He really did make a big tactical mistake in aligning himself so closely to the previous regime, and now he has given his detractors so much more ammunition.

I suspect that Big Plod Keelty was working on the assumption that Howard was a cert to be re-elected and misguidedly tailored his actions to suit.

Michael K said...

The public sahould remember that its the AFP which often scrutinises state police, IN many of the state oversight agencies AFP agents are quite happy to investigate their state colleagues whilst there is no similar mechanism to scrutinise the AFP. This group were the leading agency in the Wood Royal Commission, the Building Industry Royal Commission, The Wheat Board Inquiry. In 1997 there was an inquiry into FP corruption called the Harrison Inquiry, state police were not appointed to conduct investigations, The AFP investigated themselves. In fact Mick Keelty headed the Investigation for Harrison. No surprise the report was never published. When Commissioner Keelty dealt with almosr all misconduct administratively and simply did not use the AFP Misconduct Tribunal, hence it was disbanded. There are far too many unanswered questions regarding the integrity and competency of the AFP. Its time for a Royal Commission.

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Anonymous said...

Mick Keelty.......O' I could talk on this TOPIC for days on a professional level. He knows he's on the way out. He is also aware that he will go down as the biggest slight on the AFP record, for 'centuries' to come. I can guarantee he is fishing for a political career with the Liberal Party after his contract is up. Look at it this way...why has he not been sacked, any other AFP officer would have been dismissed for making such F$%& ups. There are sections in the Australian Federal Police Act which address this and the power to dismiss the Commissioner.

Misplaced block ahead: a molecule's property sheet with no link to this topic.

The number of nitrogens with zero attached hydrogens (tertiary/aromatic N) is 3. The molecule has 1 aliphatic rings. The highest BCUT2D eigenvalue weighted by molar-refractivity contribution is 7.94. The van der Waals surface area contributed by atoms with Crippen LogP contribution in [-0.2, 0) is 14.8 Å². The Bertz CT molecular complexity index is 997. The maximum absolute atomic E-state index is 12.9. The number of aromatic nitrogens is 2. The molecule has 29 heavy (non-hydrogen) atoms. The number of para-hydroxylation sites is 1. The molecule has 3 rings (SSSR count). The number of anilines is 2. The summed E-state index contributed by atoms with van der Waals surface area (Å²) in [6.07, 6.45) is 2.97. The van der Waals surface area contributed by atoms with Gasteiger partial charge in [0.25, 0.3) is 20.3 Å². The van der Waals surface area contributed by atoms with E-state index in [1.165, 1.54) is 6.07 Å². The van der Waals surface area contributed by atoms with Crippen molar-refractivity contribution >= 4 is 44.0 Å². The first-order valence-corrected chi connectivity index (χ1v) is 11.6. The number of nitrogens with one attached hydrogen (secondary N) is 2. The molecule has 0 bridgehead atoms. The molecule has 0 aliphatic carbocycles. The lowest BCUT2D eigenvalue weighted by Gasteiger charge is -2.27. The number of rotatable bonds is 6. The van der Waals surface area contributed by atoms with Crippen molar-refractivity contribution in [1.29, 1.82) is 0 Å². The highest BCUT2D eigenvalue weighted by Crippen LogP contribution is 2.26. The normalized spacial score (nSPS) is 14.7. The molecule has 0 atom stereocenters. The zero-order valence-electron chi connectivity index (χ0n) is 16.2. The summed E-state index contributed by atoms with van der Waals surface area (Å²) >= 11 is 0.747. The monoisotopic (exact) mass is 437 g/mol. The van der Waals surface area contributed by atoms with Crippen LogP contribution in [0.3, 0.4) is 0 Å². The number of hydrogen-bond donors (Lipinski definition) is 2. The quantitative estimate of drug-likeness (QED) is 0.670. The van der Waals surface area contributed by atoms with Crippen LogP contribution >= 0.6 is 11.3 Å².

He is an idiot - who had embarrassed Australian policing in a whole all around the world. Note how quick he came out to the media in regards to the paedophile internet matter. He had once again disassociated the AFP from state police forces, he did damage on going investigations.

Anonymous said...

I have personally been the victim of a Malicious Prosecution by the AFP over allegedly downloading illegal material!

The illegal material they accused me of downloading wasn't found - they instead tried to prosecute me on the basis of a video file of a 34 year old porn star!!!! There was NO presumption of innocence. There was NO appology when the Magistrate dismissed the charges. There was NO appology for screwing up my entire life. There was NO appology for being assaulted by an AFP "appointee" during the search. There was NO appology for accusing me of something I absolutely abhore. There was NO investigation into other possible explanations as to why my ISP was implicated such as hacking or "hot-spotting", there was NO investigation to verify that I WASN'T even home when this stuff was allegedly downloaded. There was NO appology for illegally keeping my equipment after it was cleared. There was NO appology for NOT taking my complaint from the AFP officer who I complained to about the assault (a mandated requirement of the Complaints - Aust Federal Police Act 1981). There was NO appology for my lost income to date (I have not worked since the false allegation and illegal arrest and detention 10 months ago. There was NO PRESUMPTION OF INNOCENCE!!! There was NO appology for serious violations of my basic Human Rights. There was NO appology for making a notification to Child Safety who promptly found me guilty 9 months BEFORE THE COMMITTAL HEARING and banned me from seeing my son. There was NO appology for NAMING AND SHAMING ME well before the charges were dismissed (POLICE ACTING AS JUDGE AND JURY). There has been NO appology for making me so depressed I thought about taking my life at least 4 times during the 10 MONTH ORDEAL (the only thing that kept me going was that I knew I was innocent). There was NO appology for the INTERNAL INVESTIGATIONS UNIT OF THE AFP not even wanting to talk to me regarding these serious breaches of conduct!!!!!!!!!!!!!!!! There was NO appology for the Federal Ombudsman NOT having the teeth or resources to look at these matters of serious misconduct. There was NO appology when it came out in court that there WAS NO BASIS TO ARREST ME IN THE FIRST PLACE LET ALONE CHARGE AND PROSECUTE ME!!!!!!!!!!!!!!!!!!!!!!!!!!!!!!!!!


In my case, I coined the phrase that "It might be that all it takes is a few good men to do nothing for evil to flourish, but it only takes one or two good men to take things too far for INJUSTICE TO FLOURISH"